The shares of fertilizer producers continue to be underpinned by the weak global macroeconomic picture, despite the bullish projections on the near and long-term outlook for the sector.
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Tight supplies and high prices of agricultural products including corn and wheat are expected to increase demand for fertilizers, through the near future, however, sometime past 2012, more plentiful supplies should halt potential shortages.
Last week Potash Corporation of Saskatchewan announced doubled quarterly earnings, however, the statement resulted in some negative sentiment regarding the fertilizer market reaching maximum output.
India is just one of the many nations in the world dealing with a food crisis. While the country is experiencing unprecedented population growth, the amount of arable land is shrinking, thereby increasing the need for fertilizers.
Despite debt burdens and weak macroeconomics that threaten to derail the global economic recovery; the potash and phosphate markets are positioned to post a strong fourth quarter.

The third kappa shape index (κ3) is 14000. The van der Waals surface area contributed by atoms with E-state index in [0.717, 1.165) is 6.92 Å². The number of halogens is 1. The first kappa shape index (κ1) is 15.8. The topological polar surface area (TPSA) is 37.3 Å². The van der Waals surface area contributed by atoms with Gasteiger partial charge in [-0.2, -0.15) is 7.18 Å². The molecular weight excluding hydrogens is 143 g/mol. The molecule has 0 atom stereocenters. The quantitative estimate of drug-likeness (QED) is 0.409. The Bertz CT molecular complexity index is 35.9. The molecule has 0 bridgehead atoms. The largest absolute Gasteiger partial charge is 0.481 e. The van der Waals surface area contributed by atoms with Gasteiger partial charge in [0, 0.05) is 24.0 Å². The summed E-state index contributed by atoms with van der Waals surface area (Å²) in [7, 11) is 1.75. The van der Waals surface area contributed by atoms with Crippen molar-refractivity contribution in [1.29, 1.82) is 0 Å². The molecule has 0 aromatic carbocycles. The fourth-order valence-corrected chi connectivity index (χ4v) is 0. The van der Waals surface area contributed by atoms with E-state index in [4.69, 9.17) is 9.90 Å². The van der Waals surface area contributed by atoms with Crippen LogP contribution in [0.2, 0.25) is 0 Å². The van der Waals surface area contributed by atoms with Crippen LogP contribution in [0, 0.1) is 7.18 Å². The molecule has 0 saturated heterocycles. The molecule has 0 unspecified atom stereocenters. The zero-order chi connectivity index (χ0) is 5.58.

When applied to phosphorus, the Hubbert Peak Theory has created quite a stir in phosphate market, spawning a great deal of animated discussion and scientific analysis into the implications of peak phosphate.
Low inventories have granted potash and phosphate producers plenty of reasons to hike prices, and purchasers have been bearing these increases, fearing that if they don’t agree to contracts in a timely manner they may miss out on securing supplies.
Despite uncertainty over the stability of the global economic recovery, the fertilizer market is holding up very well, and will be buoyed over the coming years by supply shortages.
The recent earnings season was record-setting for many fertilizer producers, and despite a shaky global economy analysts expect that high-profits will continue into the foreseeable future.
Potash and phosphate producers have already been riding the wave of increased grain prices, and have been able to continuously boost prices charged for the crop nutrients. According to the USDA’s reports, this trend has no sign of stopping, at least in the near future.